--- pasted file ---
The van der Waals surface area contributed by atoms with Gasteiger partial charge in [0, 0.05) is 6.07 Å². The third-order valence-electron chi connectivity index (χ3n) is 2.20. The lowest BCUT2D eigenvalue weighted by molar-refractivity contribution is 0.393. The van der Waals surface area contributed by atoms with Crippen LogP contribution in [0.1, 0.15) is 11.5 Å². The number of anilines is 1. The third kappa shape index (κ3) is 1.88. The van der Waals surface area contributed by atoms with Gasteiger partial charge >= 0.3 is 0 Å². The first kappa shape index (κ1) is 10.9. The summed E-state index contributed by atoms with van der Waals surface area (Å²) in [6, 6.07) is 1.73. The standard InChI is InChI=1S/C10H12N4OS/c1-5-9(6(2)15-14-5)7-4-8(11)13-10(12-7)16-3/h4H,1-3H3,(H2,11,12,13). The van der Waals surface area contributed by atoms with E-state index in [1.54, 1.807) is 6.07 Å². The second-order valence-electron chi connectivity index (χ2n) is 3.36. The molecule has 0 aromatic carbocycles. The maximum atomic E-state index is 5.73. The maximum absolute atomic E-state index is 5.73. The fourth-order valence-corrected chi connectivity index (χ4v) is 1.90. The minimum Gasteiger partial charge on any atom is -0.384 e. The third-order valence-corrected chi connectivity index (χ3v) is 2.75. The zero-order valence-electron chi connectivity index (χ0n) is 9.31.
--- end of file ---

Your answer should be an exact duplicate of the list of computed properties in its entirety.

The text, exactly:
The van der Waals surface area contributed by atoms with Gasteiger partial charge in [0, 0.05) is 6.07 Å². The third-order valence-electron chi connectivity index (χ3n) is 2.20. The lowest BCUT2D eigenvalue weighted by molar-refractivity contribution is 0.393. The van der Waals surface area contributed by atoms with Crippen LogP contribution in [0.1, 0.15) is 11.5 Å². The number of anilines is 1. The third kappa shape index (κ3) is 1.88. The van der Waals surface area contributed by atoms with Gasteiger partial charge >= 0.3 is 0 Å². The first kappa shape index (κ1) is 10.9. The summed E-state index contributed by atoms with van der Waals surface area (Å²) in [6, 6.07) is 1.73. The standard InChI is InChI=1S/C10H12N4OS/c1-5-9(6(2)15-14-5)7-4-8(11)13-10(12-7)16-3/h4H,1-3H3,(H2,11,12,13). The van der Waals surface area contributed by atoms with E-state index in [1.54, 1.807) is 6.07 Å². The second-order valence-electron chi connectivity index (χ2n) is 3.36. The molecule has 0 aromatic carbocycles. The maximum atomic E-state index is 5.73. The maximum absolute atomic E-state index is 5.73. The fourth-order valence-corrected chi connectivity index (χ4v) is 1.90. The minimum Gasteiger partial charge on any atom is -0.384 e. The third-order valence-corrected chi connectivity index (χ3v) is 2.75. The zero-order valence-electron chi connectivity index (χ0n) is 9.31.